Installing Windows XP from USB thumbdrive

December 22nd, 2007 by admin

Please note this tutorial works on all computers not just the Asus EEE PC.

To complete this tutorial you need a 32bit version of Windows XP or Windows Vista installed on your home PC.

What you'll need: USB_PREP8 (alternative download) PeToUSB (alternative download) Bootsect.exe (alternative download)

Extract the files in The next step is to extract USB_prep8 and PeToUSB. Next copy the PeToUSB executable into the USB_prep8 folder. Inside of the USB_prep8 folder double click the executable named usb_prep8.cmd.

The window that opens will look like this:

Press any key to continue

You next window will look like this: These settings are preconfigured for you all you need to do now is click start. Once the format is complete DO NOT close the window just leave everything as it is and open a command prompt from your start menu (type cmd in the search bar or run box depending on your version of windows.).

Inside of the command windows go to the directory you have bootsect.exe saved. (use the cd directoryname command to switch folders)

Now type "bootsect.exe /nt52 R:" NOTE R: is the drive letter for my USB stick if yours is different you need to change it accordingly. What this part does is write the correct boot sector to your USB stick, this allows your PC to boot from the USB stick without it nothing works. Please note: When running the bootsect.exe command you cannot have any windows open displaying the content of your USB stick, if you have a window open bootsect.exe will be unable to lock the drive and write the bootsector correctly.

If all went well you should see "Bootcode was successfully updated on all targeted volumes."

Now you can close this command prompt (don't close the usbprep8 one by mistake) and the petousb window.

You window you see now should look like this:

If it doesn't try pressing enter.

Now you need to enter the correct information for numbers 1-3. Press 1 and then enter. A folder browse window will open for you to browse to the location of you XP setup files (aka your cdrom drive with xp cd in) Press 2 and enter a letter not currently assigned to a drive on your PC Press 3 and enter the drive letter of your USB stick Press 4 to start the process.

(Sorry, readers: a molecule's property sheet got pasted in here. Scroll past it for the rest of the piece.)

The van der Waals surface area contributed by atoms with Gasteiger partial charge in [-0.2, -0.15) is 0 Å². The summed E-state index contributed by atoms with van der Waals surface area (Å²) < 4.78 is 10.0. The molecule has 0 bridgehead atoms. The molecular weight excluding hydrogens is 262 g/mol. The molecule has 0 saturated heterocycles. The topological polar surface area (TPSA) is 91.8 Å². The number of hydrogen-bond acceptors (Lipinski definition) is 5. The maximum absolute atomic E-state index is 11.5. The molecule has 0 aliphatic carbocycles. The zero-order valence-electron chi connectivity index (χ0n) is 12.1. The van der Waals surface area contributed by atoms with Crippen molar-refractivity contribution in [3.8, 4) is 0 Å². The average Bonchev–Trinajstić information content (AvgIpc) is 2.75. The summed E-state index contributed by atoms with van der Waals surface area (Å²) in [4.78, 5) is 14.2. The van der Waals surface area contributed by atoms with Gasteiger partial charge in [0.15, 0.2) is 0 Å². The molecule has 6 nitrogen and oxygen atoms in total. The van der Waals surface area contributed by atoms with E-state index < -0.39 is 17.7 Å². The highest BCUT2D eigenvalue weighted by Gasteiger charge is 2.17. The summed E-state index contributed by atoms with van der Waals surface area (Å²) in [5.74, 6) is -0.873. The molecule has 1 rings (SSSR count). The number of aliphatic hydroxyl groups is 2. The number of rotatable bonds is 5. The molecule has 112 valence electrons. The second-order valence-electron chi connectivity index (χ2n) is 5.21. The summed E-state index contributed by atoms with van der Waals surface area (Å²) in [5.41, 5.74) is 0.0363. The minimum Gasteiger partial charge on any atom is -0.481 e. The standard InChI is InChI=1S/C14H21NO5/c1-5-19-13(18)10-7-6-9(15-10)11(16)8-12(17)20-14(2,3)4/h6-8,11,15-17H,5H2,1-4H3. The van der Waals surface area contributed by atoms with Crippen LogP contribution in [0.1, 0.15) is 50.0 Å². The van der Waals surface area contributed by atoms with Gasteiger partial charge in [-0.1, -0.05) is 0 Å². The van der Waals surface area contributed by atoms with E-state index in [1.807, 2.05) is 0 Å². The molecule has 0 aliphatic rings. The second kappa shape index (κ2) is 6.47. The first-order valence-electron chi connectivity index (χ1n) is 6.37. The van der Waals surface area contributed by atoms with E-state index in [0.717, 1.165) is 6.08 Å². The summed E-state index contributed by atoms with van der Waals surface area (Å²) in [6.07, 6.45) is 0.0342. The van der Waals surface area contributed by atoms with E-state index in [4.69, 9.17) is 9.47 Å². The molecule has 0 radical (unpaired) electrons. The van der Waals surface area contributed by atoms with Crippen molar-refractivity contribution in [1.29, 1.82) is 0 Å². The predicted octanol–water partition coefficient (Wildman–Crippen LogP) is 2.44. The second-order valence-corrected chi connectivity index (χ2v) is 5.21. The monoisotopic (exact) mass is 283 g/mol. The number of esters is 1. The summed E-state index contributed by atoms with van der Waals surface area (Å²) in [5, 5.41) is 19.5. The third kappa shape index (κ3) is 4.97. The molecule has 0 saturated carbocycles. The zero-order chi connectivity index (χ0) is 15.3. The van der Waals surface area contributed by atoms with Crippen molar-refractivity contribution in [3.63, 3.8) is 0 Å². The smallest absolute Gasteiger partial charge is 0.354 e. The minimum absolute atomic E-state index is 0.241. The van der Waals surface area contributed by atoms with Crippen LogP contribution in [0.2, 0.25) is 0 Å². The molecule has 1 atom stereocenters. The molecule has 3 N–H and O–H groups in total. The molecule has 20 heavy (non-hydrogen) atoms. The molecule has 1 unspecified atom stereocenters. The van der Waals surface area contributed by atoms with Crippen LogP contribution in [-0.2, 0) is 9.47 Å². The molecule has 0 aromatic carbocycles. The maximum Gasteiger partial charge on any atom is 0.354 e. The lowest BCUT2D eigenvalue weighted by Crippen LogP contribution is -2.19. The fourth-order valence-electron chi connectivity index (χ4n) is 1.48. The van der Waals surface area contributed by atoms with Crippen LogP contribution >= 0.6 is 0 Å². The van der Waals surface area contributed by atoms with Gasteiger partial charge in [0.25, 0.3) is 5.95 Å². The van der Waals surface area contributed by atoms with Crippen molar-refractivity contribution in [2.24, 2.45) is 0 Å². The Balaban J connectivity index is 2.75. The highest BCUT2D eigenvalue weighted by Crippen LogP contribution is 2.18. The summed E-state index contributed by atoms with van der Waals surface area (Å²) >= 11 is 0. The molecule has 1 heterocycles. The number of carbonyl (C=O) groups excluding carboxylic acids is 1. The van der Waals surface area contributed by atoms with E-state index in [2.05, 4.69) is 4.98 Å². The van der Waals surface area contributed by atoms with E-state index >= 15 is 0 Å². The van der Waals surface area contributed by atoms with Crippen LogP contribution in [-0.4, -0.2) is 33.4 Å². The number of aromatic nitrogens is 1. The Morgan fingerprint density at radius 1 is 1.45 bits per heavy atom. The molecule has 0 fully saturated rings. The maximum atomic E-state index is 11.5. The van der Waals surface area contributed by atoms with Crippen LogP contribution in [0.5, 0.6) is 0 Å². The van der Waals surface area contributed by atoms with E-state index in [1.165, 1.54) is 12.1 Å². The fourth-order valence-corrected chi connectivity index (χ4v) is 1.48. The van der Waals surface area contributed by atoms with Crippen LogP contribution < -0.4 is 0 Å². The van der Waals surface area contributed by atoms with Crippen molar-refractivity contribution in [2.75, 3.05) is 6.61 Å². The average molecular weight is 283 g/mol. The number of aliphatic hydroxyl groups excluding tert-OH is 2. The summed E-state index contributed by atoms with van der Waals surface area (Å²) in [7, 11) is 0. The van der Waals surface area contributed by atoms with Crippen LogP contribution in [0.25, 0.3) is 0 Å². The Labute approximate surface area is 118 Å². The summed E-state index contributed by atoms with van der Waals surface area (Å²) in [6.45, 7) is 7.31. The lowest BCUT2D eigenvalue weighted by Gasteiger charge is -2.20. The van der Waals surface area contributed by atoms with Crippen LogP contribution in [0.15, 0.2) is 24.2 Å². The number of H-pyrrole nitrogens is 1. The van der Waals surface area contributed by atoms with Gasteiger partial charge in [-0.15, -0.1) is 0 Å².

The script will ask you if its ok to format drive T:. This is just a temp drive the program creates to cache the windows installation files. Press Y then enter.

Once it's done formating press enter to continue again, you can now see the program copying files to the temp drive it created. Once this is done press enter to continue again.

Next you will see a box pop up asking you to copy the files to USB drive yes/no you want to click yes.

Once the script has completed copy files a popup window asking if you would like to USB drive to be preferred boot drive U: select YES on this window.

Now select yes to unmount the virtual drive.

Ok we are done the hard part, close the usbprep8 window.

Now make sure your EEE pc is configured with USB as the primary boot device. Insert your USB drive and boot up the EEE.

On the startup menu you have two options, select option number 2 for text mode setup.

From this point on it is just like any other windows XP installation delete/recreate the primary partition on your EEE pc and format it using NTFS.

Once the text mode portion of setup is complete it will boot into the GUI mode (you can press enter after the reboot if your too excited to wait the 30 seconds)

Once the GUI portion of setup is complete you will again have to boot into GUI mode this will complete the XP installation and you will end up at you XP desktop. It is very important that you DO NOT REMOVE THE USB STICK before this point. Once you can see your start menu it is safe to remove the usb stick and reboot your pc to make sure everything worked.

This method has advantages over all current no cdrom methods of installing XP to the EEE. You do not have to copy setup files in DOS to the SSD and install from there. It gives you access to the recovery console by booting into text mode setup, and it gives you the ability to run repair installations of XP if you have problems later on.

I hope this worked out for you and please post feedback to the comments section.

documented on: 2008-03-08